Mumbai-Pune Expressway
Mumbai-Pune Expressway

Mumbai: Revved by the success State Highway Police have had with interceptor vehicles on the Mumbai-Pune Expressway, Mumbai Traffic Police (MTP) are Iikely to consider getting one or two such vehicles for themselves. A senior traffic official said, since these are are equipped with state-of-the-art equipment, they help police book speeding motorists and issue e-challans to them.

Other equipment in these vehicles include laser speed guns, breathalysers and tint meters and as the vehicle is either stationary or moving along the black spots identified by police, it makes their task easier. An officer said, “Interceptor vehicles do not have to stop speeding motorists, with officers getting into an argument with them. Instead, they help prosecute the violator with minimum human interference. The laser speed guns automatically detect speeding, identify the errant vehicles and dispatch e-challans. The algorithm in the new speed guns calculates speed limits for small and large vehicles and records an offence using automatic number plate recognition.”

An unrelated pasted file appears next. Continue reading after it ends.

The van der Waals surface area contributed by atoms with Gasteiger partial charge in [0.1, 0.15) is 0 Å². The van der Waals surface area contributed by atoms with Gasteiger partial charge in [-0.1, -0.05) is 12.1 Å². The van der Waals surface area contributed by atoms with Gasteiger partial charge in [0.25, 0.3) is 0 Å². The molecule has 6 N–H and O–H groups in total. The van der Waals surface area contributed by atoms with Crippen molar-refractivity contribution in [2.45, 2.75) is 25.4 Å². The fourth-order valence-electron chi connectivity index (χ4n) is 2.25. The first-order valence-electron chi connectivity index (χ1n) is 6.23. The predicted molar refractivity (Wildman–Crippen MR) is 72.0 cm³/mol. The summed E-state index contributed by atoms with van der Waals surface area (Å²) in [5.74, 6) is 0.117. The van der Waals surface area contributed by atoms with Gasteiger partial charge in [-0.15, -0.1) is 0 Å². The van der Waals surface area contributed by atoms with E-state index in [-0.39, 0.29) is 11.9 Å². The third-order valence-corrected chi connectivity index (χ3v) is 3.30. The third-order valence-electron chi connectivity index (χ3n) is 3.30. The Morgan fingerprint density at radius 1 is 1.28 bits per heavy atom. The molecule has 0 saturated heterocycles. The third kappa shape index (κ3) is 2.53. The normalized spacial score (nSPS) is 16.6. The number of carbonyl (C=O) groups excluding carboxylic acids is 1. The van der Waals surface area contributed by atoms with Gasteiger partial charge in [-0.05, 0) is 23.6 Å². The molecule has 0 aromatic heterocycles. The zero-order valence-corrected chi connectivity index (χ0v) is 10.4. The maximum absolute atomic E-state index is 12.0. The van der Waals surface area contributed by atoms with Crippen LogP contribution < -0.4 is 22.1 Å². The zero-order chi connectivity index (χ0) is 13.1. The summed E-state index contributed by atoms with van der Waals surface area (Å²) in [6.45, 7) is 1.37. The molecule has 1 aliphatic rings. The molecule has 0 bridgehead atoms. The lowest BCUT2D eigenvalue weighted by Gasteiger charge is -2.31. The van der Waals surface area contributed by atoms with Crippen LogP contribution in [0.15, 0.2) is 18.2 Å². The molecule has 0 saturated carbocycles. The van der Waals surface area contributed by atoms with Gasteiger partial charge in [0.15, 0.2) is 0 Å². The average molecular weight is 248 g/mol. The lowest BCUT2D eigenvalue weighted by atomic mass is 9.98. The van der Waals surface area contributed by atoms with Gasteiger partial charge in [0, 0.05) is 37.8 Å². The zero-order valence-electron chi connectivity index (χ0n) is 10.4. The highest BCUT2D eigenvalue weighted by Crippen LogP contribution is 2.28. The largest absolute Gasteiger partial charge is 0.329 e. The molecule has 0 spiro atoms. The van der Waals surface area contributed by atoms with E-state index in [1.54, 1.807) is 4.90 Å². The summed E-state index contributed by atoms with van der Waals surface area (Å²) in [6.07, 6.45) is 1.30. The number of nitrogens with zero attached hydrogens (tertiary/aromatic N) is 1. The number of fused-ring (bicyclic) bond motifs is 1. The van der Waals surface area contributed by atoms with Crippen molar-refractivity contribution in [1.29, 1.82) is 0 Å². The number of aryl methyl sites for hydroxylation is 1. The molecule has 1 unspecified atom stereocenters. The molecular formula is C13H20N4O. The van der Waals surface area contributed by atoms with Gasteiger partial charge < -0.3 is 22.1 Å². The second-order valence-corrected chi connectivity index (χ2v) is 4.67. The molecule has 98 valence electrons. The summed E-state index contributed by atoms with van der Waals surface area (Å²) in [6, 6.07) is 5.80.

The state highway police had rolled out these interceptor vehicles on November 18, and within 10 days, over 1,200 e-challans had been issued for speeding and other traffic violations. The MTP, who have used every trick in the book to bring down the number of accidents in the city, could station one of these vehicles on the Western Express Highway (WEH) or Eastern Express Highway (EEH), where the most number of accidents and speeding violations are recorded.

In addition to the existing network of 5,500 CCTV cameras installed in the city, this interceptor vehicle could act as a successful deterrent to the traffic violators, who refuse to change their ways despite repeated reminders and wake-up calls, an officer said.

From November 18, new speed limits were imposed on state highways and key connecting roads until further notice. The notification, issued on October 25, stated that a review of road accidents in Maharashtra revealed that 30% fatal accidents occurred due to speeding. The speed limit for vehicles (carrying not more than eight passengers) within the city has been kept at 60 km/hr on plain terrain and 40 km/hr on hilly roads, while those of passenger vehicles (carrying more than eight people) are 50 km/hr and 30 km/hr respectively. For two-wheelers, the speed limit is at a revised 50 km/hr on plain terrain and 40 km/hr on hilly roads, while for goods vehicles it is 40 km/hr and 30 km/hr respectively.

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